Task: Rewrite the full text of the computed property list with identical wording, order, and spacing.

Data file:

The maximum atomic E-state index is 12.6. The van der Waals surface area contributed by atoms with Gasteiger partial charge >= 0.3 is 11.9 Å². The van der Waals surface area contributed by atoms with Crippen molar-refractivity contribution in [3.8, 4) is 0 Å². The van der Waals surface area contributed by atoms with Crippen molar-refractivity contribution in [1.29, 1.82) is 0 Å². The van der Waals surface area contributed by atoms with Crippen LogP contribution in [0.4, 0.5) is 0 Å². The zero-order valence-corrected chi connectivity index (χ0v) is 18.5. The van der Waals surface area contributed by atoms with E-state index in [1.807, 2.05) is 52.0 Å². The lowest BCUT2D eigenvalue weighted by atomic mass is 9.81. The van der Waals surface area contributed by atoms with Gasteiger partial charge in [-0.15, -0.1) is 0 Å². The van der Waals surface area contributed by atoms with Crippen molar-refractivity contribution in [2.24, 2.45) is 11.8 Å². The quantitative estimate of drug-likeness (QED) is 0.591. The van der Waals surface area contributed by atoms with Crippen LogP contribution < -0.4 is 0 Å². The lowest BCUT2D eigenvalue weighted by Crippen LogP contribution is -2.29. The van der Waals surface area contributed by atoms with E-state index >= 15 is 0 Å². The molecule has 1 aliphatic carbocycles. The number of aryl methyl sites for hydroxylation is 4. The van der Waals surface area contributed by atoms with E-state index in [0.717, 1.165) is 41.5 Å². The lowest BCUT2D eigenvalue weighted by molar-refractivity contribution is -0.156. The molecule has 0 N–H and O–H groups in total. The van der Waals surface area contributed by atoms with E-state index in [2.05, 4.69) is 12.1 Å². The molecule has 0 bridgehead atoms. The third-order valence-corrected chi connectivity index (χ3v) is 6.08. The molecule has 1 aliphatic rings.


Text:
The maximum atomic E-state index is 12.6. The van der Waals surface area contributed by atoms with Gasteiger partial charge >= 0.3 is 11.9 Å². The van der Waals surface area contributed by atoms with Crippen molar-refractivity contribution in [3.8, 4) is 0 Å². The van der Waals surface area contributed by atoms with Crippen molar-refractivity contribution in [1.29, 1.82) is 0 Å². The van der Waals surface area contributed by atoms with Crippen LogP contribution in [0.4, 0.5) is 0 Å². The zero-order valence-corrected chi connectivity index (χ0v) is 18.5. The van der Waals surface area contributed by atoms with E-state index in [1.807, 2.05) is 52.0 Å². The lowest BCUT2D eigenvalue weighted by atomic mass is 9.81. The van der Waals surface area contributed by atoms with Gasteiger partial charge in [-0.15, -0.1) is 0 Å². The van der Waals surface area contributed by atoms with Crippen molar-refractivity contribution in [2.24, 2.45) is 11.8 Å². The quantitative estimate of drug-likeness (QED) is 0.591. The van der Waals surface area contributed by atoms with Crippen LogP contribution < -0.4 is 0 Å². The lowest BCUT2D eigenvalue weighted by Crippen LogP contribution is -2.29. The van der Waals surface area contributed by atoms with E-state index >= 15 is 0 Å². The molecule has 1 aliphatic carbocycles. The number of aryl methyl sites for hydroxylation is 4. The van der Waals surface area contributed by atoms with E-state index in [0.717, 1.165) is 41.5 Å². The lowest BCUT2D eigenvalue weighted by molar-refractivity contribution is -0.156. The molecule has 0 N–H and O–H groups in total. The van der Waals surface area contributed by atoms with E-state index in [2.05, 4.69) is 12.1 Å². The molecule has 0 bridgehead atoms. The third-order valence-corrected chi connectivity index (χ3v) is 6.08. The molecule has 1 aliphatic rings.